My reading of Section 8-11 is that for all intents and purpose appointment to the 7 member Media Council is in the hands of the Cabinet Secretary of Information.  Does this then not make the Council a government puppet?

According to Section 45(a) the Cabinet Secretary of Information may from time to time amend the Code of Conduct for Journalists. Imagine that?

Section 28 talks of the council setting up a Complaints Commission whose functions are in Section 32.

Perhaps lawyers can illuminate this. How does Section 34 of Appeals Tribunal in the Kenya Information & Communication Amendment Bill 2013 relate/co-exist with Section 32 of the Media Council Bill 2013?

This Bill is still snaking its way through Parliament.


In conclusion:

Let me remind everyone that freedom of the media is enshrined in the constitution under Article 34. I also understand that no freedom is absolute. Actually, regulation of the media is a constitutional requirement under Article 34 (5c).

However, I totally dispute that government through the Cabinet Secretary of Information and his lackeys can be trusted to be 100% decider of what the media can or cannot broadcast.  That is wrong on so many levels and I shudder to imagine that the Jubilee government is seeking to return us to the dark old days.

The two bills as presently constituted are wrong both in the letter and spirit of the law. Will President Uhuru Kenyatta stand on the right or wrong side of this debate? Let’s wait and see.


(all images are courtesy of Google)


Back and forth

My thoughts are all jumbled up. I have this need to say a lot of things until I end up not saying anything at all. This post has jumped the queue; there are two pending posts in my head that for a fortnight I have been unable to wrap my head around.

Oh well..

I am TIRED of hearing that Kenyan journalists are corrupt, incompetent, in bed with politicians and a whole lot of other accusations. This is not a defense, I am just against the blanket condemnation. Also tired with the lack of solutions offered. It is easy to critique but it is hard to build.

The questions should be how do we train journalists better, how do we make media houses hire qualified journalists and not the ‘celebs’ and how do we make media houses pay journalists better? While we are at it can we kill the neutrality myth and let journalists declare who they support as no human can be neutral!

I recommend the book Elements of Journalism by Kovack to all interested in journalism. A powerful read. HERE is a summary.


The shilling rose up to 107 against the dollar. Nairobi rumour mills alleged that five banks were behind this spike and that they were making billions in profits. Interest rates were hiked and people who are servicing loans are hard hit. Enter parliament. A committee is formed to investigate. It says that banks bent the law to defraud Kenyans and recommends censure of Central Bank Governor, Prof. Ndung’u.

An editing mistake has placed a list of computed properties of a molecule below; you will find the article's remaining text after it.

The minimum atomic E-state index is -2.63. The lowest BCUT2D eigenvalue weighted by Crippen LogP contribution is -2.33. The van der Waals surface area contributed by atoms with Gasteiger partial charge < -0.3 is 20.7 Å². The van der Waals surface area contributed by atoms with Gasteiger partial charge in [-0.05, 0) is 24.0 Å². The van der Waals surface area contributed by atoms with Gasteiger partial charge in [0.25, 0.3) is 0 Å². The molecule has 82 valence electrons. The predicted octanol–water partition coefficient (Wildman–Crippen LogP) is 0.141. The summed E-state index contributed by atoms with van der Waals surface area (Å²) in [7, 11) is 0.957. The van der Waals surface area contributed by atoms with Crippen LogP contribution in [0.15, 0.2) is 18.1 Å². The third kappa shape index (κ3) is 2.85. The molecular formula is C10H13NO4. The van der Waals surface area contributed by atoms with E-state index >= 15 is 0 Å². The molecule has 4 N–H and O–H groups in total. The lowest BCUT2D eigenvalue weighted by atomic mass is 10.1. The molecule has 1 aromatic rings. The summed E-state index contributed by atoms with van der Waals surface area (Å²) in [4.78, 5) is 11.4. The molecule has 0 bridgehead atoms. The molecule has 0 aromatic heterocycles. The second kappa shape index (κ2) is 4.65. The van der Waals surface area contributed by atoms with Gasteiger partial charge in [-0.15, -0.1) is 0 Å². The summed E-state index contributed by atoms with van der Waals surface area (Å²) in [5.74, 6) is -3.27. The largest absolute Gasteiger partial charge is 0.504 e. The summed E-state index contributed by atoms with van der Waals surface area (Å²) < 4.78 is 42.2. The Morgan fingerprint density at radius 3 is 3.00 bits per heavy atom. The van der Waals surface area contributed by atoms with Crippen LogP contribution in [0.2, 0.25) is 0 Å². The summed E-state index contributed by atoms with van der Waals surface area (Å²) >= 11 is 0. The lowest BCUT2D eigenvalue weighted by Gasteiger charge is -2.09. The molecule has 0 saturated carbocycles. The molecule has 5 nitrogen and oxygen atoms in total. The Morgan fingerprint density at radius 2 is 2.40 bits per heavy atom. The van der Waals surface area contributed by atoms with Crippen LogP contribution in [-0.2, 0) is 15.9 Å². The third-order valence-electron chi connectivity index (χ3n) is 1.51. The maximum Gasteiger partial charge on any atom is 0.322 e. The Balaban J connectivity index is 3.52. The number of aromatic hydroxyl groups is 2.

When the report is tabled, ethnic considerations take centre stage as MPs from Central raise to defend “their man”. Then appear reports in local dailies that banks have allegedly poured 300M for the MPs to be “lobbied”. On the day of voting only 83 MPs out of 210 are in Bunge and the part recommending removal of Prof. Ndung’u is expunged from the committee’s report. This is Kenya!

In 1989, Julie Ward was raped and killed in Maasai Mara. Her dad has spent a lot of time and money trying to bring her killers to book to no avail. Her killers clearly enjoyed high level protection and Kenya was a banana republic where there was no justice for wananchi only for wenye-nchi.

Fast forward to March 2012 and Nairobi LAW Monthly carries a story on which it alleges that the killer was a son of an ex-President. This happening shortly after another son of the ex-President was committed to jail for not paying maintenance for his divorced wife and child. Is this Kenya?

Closer home, a road that was to be built 20years ago in my estate is finally getting built. In related development, there is a Railway sub-station getting built near my estate. Developments that just recently were only on paper and part of the “mythical” Vision 2030 are suddenly take shape and getting real. Is this Kenya?

In the midst of the noise it is easy not to see the change and lack of change. Some things are changing; other things are remaining the same. Back and forth Kenya keeps going. I pray that the forward movement outdoes the backward movement and Kenya attains the heights it should.